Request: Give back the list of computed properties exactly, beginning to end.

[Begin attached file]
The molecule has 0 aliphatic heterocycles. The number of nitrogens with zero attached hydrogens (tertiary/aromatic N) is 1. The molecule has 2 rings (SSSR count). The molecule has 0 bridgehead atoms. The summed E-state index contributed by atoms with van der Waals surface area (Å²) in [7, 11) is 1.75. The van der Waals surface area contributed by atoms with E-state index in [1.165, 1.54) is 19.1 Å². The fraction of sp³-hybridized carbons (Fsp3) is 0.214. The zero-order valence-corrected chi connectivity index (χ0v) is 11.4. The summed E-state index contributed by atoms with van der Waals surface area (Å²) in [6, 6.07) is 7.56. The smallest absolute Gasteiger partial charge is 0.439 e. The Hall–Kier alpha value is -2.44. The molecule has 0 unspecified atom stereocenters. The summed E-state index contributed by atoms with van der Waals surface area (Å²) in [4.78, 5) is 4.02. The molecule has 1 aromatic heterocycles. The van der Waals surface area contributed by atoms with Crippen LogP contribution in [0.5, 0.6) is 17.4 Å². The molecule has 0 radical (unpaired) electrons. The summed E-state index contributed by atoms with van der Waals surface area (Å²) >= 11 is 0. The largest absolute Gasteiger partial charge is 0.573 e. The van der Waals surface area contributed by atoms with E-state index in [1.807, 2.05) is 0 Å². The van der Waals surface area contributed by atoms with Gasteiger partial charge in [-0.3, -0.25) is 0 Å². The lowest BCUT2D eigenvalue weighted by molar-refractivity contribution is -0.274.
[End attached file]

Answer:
The molecule has 0 aliphatic heterocycles. The number of nitrogens with zero attached hydrogens (tertiary/aromatic N) is 1. The molecule has 2 rings (SSSR count). The molecule has 0 bridgehead atoms. The summed E-state index contributed by atoms with van der Waals surface area (Å²) in [7, 11) is 1.75. The van der Waals surface area contributed by atoms with E-state index in [1.165, 1.54) is 19.1 Å². The fraction of sp³-hybridized carbons (Fsp3) is 0.214. The zero-order valence-corrected chi connectivity index (χ0v) is 11.4. The summed E-state index contributed by atoms with van der Waals surface area (Å²) in [6, 6.07) is 7.56. The smallest absolute Gasteiger partial charge is 0.439 e. The Hall–Kier alpha value is -2.44. The molecule has 0 unspecified atom stereocenters. The summed E-state index contributed by atoms with van der Waals surface area (Å²) in [4.78, 5) is 4.02. The molecule has 1 aromatic heterocycles. The van der Waals surface area contributed by atoms with Crippen LogP contribution in [0.5, 0.6) is 17.4 Å². The molecule has 0 radical (unpaired) electrons. The summed E-state index contributed by atoms with van der Waals surface area (Å²) >= 11 is 0. The largest absolute Gasteiger partial charge is 0.573 e. The van der Waals surface area contributed by atoms with E-state index in [1.807, 2.05) is 0 Å². The van der Waals surface area contributed by atoms with Gasteiger partial charge in [-0.3, -0.25) is 0 Å². The lowest BCUT2D eigenvalue weighted by molar-refractivity contribution is -0.274.